1. If the auxfiles, backfile, backscal, corrfile, corrscal, arfile & rmfile parameters all have their default value ('NONE'), then the null/default values of the BACKFILE, BACKSCAL, CORRFILE, CORRSCAL, RESPFILE and ANCRFILE keywords will be written to the o/p file. The o/p file will thus have the same values for these keywords as obtained using versions of MATHPHA earlier than v3.5.0.

  2. If the auxfiles parameter is set to one of the files in the i/p expression, then values of the BACKFILE, BACKSCAL, CORRFILE, CORRSCAL, RESPFILE and ANCRFILE keywords written to the o/p file will be taken (ie copied) from the specified i/p file (or set to their null/default values if there is a problem). It should be noted that setting the auxfiles parameter overrides any values specified via the backfile, backscal, corrfile, corrscal, arfile & rmfile parameters such that any values will be ignored.

  3. If the auxfiles parameter is not set (has a value 'NONE'), then if any/all the parmeters backfile, backscal, corrfile, corrscal, arfile & rmfile are set to any of the files in the i/p expression, then values of the corresponding keyword(s) written to the o/p file will be taken (ie COPIED) from the specified i/p file (or set to their null/default values if there is a problem). At the current time, unfortuantely one CANNOT specify the name of (say) the response matrix to be written as the value of the RESPFILE keyword via the parameter rmfile - one can only specify the i/p PHA from which the RESPFILE is to copied to the o/p file.


The parser is written in FORTRAN (!), and converts the user-supplied expression to ÏMG" Reverse Polish (a little-known dialect thought to be understood by but one person on the planet). The parser attempts to identify the various elements of the input expression, and order the mathematical operations and the reading of PHA datasets appropriately. The parser attempts to work out from the last-entered (innermost) bracket-pair. The mathematical expression contained therewithin is evaluated and the answer stored. The parser then moves to the 2nd-to-last bracket-pair. The mathematical expression contained therewithin is evaluated (including the results already calculated, if appropriate), and the answer again stored. This process thus continues until the full expression has been evaluated, and this is the result which is finally written as the output PHA dataset.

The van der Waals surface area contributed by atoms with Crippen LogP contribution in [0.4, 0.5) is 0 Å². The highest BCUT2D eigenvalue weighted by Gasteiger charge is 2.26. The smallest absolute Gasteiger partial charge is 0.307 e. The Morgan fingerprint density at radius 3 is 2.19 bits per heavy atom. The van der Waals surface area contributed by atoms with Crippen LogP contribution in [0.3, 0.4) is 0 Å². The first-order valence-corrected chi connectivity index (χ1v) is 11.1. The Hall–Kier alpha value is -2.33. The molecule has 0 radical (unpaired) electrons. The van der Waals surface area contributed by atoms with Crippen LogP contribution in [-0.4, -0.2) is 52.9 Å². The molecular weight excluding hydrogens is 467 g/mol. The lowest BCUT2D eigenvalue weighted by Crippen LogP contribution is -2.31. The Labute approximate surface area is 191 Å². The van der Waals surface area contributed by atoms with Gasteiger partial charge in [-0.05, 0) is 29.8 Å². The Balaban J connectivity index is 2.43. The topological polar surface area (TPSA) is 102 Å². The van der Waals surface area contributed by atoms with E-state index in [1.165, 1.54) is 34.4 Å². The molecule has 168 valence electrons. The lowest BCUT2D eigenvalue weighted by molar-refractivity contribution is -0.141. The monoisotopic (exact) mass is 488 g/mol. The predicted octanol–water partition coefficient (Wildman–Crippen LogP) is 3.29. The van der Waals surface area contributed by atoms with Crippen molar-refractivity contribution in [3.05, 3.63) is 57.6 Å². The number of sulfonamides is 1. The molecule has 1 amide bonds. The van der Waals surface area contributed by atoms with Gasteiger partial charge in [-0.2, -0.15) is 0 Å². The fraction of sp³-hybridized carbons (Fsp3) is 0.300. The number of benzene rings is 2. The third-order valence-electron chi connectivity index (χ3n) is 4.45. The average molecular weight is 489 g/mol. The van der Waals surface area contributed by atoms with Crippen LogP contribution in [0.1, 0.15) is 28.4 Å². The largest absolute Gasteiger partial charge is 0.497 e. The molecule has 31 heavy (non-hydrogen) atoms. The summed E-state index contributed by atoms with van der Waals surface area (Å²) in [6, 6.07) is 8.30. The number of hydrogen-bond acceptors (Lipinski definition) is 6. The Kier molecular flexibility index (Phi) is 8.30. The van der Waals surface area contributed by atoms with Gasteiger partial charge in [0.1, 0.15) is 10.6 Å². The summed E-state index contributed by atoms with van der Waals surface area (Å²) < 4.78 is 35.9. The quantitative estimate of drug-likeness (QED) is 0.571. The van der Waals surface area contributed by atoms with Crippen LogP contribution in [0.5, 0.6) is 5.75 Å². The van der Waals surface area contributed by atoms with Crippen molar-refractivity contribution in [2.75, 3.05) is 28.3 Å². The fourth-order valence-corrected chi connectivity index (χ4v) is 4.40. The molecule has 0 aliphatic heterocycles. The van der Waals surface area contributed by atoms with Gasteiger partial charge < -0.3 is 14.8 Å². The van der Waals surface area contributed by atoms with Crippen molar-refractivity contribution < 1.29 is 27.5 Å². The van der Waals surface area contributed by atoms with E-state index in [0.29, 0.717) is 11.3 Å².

7.1  Common Mistakes/Limitations

Users should keep in mind the following constraints/behaviour:

The task will STOP (hopefully with an appropriate error message) if:

Users who encounter/suspect problems with the task are urged to contact the author, but also to experiment with the input expression (by increasing/moving pairs of brackets, and/or performing the required calculation with two or more passes through MATHPHA).

The author, USRA, the OGIP & NASA assume no responsibility for errors resulting from either bugs, or the misuse of this task. However, please report any comments/problems or bugs to Ian M George (george@lheavx.gsfc.nasa.gov).



Unfortunately, the following bugs are known to exist in the current version of the task:


Section incomplete


Information regarding on-line versions of any of the following references with an OGIP Memo number (ie documents starting OGIP/.. or CAL/..) can most easily be found via the WorldWide Web by following the links from the URL:

Most OGIP Calibration Memos of general community interest will eventually appear as articles in Legacy, but are also available on request from The Office of Guest Investigator Programs, Code 668, NASA/GSFC, Greenbelt, MD 20771, USA.

Arnaud, K.A., George, I.M., Tennant, A.F., 1992, Legacy, 2, 65.
(early, published version of OGIP/92-007)

George, I.M., Arnaud, K.A. 1992.

addendum to OGIP/92-007)

Gehrels, N., 1986, ApJ, 303, 336


The following useful links are available (in the HTML version of this document only):

File translated from TEX by TTH, version 3.13.
On 4 May 2004, 12:37.